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Dresden Chess Olympiad

SUSE Linux Enterprise Server helped the City of Dresden broadcast its Chess Olympiad over the Internet, supporting up to 550 concurrent games in near real-time to a global audience of millions.

About Dresden Chess Olympiad

Dresden is the capital of the German Federal Free State of Saxony. Located in the east of Germany, Dresden has more than 500,000 inhabitants. In 2008, the city hosted the 38th FIDE international Chess Olympiad, which attracted 146 teams in the open competition and 111 teams in the women's competition.

Challenge

To host the prestigious biennial FIDE Chess Olympiad, the organising company at Dresden needed to build up an infrastructure capable of broadcasting live games over the Internet. The city wanted to ensure that chess enthusiasts from around the world could follow any one of up to 550 simultaneous games - in as close as possible to real time.

It was vital to create a resilient Web site capable of serving large numbers of concurrent visitors, but without generating unsustainable costs and management overheads. The challenge was significant - and achieving it would be a first in the history of the Chess Olympiad. The two key requirements were high-bandwidth connectivity and a stable, high-performance operating platform.

The IT organisation was able to tap into the considerable IT resources of the Dresden Technical University, taking advantage of its 10Gb/s connectivity and gaining agreement to host part of the solution in the TU's centre for high-performance computing.

Novell Solution

The city of Dresden designed a solution with two distinct elements: processing and presentation. In both cases, the IT team chose SUSE® Linux Enterprise Server as the operating system.

"We estimated that we would need to serve an audience of up to one million people, with up to 550 games being played simultaneously - so it was absolutely crucial to ensure total reliability and high performance," said Juergen Meier, Deputy IT Director, Chess Olympiad IT Organisation. "SUSE Linux Enterprise Server met our high requirements for both reliability and performance - and we also had knowledge of using the operating system elsewhere in the city, so training costs were effectively zero."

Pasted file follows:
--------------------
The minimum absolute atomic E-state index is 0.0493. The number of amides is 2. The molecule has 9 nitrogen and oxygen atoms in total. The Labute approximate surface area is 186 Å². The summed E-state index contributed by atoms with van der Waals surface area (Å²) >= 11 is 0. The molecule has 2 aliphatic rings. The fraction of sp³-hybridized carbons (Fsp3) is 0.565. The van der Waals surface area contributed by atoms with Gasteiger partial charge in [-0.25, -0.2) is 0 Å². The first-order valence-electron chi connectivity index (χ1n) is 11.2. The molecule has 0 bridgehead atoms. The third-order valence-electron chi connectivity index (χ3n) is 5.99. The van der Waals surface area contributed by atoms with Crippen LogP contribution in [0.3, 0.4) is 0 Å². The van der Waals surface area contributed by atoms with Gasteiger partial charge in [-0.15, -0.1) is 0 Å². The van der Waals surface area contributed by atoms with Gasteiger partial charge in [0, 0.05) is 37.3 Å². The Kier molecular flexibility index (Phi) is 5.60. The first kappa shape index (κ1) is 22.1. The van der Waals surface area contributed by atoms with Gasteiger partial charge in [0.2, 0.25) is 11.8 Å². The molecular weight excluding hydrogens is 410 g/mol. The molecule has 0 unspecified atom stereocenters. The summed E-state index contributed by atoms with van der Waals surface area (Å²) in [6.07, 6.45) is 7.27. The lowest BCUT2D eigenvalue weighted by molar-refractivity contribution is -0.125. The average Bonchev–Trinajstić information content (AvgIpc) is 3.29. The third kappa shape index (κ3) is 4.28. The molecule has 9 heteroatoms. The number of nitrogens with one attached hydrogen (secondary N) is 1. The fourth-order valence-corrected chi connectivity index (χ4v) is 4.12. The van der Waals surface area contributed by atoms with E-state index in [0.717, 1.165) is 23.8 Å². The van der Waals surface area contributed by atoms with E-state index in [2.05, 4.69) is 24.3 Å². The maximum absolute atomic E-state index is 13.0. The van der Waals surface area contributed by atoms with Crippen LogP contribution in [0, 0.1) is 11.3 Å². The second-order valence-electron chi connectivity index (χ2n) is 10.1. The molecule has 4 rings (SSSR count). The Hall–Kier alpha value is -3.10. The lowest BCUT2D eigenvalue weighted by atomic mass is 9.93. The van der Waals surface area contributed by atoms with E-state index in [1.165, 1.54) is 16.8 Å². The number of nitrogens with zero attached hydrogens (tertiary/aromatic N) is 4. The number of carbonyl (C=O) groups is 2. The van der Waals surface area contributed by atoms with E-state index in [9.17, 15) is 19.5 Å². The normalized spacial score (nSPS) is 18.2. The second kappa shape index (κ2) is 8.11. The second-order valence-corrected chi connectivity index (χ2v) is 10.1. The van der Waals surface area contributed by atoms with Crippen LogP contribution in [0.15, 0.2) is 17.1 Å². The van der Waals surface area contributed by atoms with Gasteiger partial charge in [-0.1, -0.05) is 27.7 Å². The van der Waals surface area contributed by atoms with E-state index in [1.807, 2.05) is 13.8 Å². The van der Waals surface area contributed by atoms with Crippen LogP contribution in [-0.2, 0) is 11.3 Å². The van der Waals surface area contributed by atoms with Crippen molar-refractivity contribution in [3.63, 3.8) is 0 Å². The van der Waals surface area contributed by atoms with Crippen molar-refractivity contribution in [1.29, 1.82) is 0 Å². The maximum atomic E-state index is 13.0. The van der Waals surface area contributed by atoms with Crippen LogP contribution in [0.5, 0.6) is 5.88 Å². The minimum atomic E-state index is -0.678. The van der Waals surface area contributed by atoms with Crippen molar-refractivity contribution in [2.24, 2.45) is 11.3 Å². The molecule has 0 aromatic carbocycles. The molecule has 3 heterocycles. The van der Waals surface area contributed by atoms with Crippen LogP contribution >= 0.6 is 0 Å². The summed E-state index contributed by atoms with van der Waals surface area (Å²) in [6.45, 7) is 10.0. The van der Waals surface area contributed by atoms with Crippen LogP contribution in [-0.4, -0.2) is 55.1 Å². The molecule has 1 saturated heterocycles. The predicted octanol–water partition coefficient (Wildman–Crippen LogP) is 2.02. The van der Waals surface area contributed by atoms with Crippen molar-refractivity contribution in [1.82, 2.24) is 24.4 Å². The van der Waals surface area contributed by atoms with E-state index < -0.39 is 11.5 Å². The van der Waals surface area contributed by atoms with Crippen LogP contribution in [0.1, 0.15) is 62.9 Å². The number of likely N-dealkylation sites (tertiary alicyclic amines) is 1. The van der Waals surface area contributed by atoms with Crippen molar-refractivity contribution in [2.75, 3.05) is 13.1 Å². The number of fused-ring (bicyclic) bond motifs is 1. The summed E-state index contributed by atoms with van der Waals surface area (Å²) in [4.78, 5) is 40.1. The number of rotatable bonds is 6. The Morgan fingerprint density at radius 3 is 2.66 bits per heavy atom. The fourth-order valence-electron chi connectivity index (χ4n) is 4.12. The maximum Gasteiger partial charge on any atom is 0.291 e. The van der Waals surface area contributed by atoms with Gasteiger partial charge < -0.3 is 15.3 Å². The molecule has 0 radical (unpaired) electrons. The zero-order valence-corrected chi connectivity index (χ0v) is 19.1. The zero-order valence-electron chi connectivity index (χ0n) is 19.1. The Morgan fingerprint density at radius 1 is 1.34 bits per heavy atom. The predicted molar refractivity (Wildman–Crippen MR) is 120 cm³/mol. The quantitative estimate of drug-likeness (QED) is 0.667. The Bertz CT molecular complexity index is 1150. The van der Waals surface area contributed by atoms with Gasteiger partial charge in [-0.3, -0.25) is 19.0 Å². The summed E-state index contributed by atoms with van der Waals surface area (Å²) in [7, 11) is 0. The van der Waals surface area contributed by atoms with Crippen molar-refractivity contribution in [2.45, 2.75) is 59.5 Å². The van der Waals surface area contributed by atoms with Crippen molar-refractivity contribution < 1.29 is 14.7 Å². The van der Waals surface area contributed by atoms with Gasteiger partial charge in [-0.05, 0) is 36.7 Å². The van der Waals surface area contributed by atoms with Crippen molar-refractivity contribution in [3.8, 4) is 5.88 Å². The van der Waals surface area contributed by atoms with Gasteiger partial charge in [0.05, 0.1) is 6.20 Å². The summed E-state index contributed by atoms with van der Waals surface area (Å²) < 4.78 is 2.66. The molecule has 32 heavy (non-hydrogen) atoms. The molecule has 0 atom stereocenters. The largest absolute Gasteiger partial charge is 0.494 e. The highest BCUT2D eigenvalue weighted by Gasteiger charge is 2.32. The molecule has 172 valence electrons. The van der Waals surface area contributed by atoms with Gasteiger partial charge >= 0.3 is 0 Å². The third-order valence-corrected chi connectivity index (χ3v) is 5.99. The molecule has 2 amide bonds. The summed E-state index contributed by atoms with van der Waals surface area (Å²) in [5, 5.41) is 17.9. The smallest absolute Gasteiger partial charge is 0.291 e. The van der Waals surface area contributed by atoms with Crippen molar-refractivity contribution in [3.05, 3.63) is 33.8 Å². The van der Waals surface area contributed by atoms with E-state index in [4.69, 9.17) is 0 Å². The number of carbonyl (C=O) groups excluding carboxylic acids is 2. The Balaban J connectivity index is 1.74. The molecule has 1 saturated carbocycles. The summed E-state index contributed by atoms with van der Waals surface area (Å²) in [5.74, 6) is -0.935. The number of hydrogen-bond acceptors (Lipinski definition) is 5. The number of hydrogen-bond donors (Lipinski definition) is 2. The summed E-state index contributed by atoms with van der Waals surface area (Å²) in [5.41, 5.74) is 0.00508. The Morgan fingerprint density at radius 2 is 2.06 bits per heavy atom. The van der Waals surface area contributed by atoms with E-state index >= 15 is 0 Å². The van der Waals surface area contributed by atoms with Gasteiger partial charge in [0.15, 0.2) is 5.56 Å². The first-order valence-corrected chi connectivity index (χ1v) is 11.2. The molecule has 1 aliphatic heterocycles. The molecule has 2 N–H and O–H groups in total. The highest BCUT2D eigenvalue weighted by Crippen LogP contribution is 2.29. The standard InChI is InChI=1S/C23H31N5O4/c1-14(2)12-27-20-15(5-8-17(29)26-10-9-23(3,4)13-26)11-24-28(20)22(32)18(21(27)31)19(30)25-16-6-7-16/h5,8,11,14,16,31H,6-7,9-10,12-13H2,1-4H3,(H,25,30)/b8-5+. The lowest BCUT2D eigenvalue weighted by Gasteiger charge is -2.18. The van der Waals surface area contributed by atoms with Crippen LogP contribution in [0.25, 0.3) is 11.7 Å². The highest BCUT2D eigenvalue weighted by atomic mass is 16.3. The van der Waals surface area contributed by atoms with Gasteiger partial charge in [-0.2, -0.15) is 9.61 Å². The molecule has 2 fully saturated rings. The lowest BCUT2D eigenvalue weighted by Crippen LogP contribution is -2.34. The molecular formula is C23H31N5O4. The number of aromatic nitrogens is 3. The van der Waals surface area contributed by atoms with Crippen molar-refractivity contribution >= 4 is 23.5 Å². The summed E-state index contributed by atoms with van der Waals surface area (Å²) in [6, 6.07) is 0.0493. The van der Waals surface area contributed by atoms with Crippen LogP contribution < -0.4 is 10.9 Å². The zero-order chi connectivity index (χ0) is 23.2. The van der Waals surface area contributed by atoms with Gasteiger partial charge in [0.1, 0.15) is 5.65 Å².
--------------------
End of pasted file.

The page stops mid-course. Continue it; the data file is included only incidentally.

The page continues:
For the processing system, the team selected 10 IBM BladeCenter HS21 blade servers, each with two quad-core processors. The blades were clustered to ensure high availability, and Dresden opted to use the NFS file system for its ease of sharing remotely stored files between different servers.

For the presentation system, Dresden installed two Sun Niagara servers each with two UltraSPARC processors, and each with access to a separate 10Gb/s pipe. The UltraSPARC processors have eight cores, each executing eight threads, making it possible to run 128 processes in parallel on each server.

"We set up ordinary PCs to poll the 550 chess boards for updates every 10 seconds, then passed the data to the processing layer in our data centre," said Meier. "The processed data was then fed to the Web proxy servers located in the Dresden Technical University. SUSE Linux Enterprise Server performed faultlessly across this architecture, helping us to offer an excellent service to a large international audience."

To keep costs as low as possible, the team aimed to minimise hardware resource consumption. By selecting SUSE Linux Enterprise Server, which has a small footprint, and by intensively tuning the Web application and the data stream between the processing and presentation layers, the IT organisation was able to achieve superb performance from a relatively small-scale infrastructure. Equally, the operating system offers low management overhead, which helps to keep costs down.

Results

For the first time in the history of the FIDE Chess Olympiad, a global audience was able to watch any of the games in near real-time. The IT organisation team pushed the performance as high as possible by offloading the visualisation of the chess moves to the Java client running on the end-user's own PC. During the tournament, viewers were able to receive updates every 10 seconds from any of the 550 chess boards.

"Using our infrastructure based on IBM and Sun servers running SUSE Linux Enterprise Server, we were able to broadcast all 6,050 games in near real-time," said Meier. "The environment was also very reliable: we had successfully simulated a failover from one cluster to another beforehand, but we didn't need to invoke it during the event."

With SUSE Linux Enterprise Server at the heart of the Web broadcasting solution, the organisation was able to combine high performance and reliability with low total cost of ownership.

"Cost was an important factor in our choice of SUSE Linux Enterprise Server," said Meier. "With its low licensing costs and small footprint, we were able to maximise our budget to produce excellent results."

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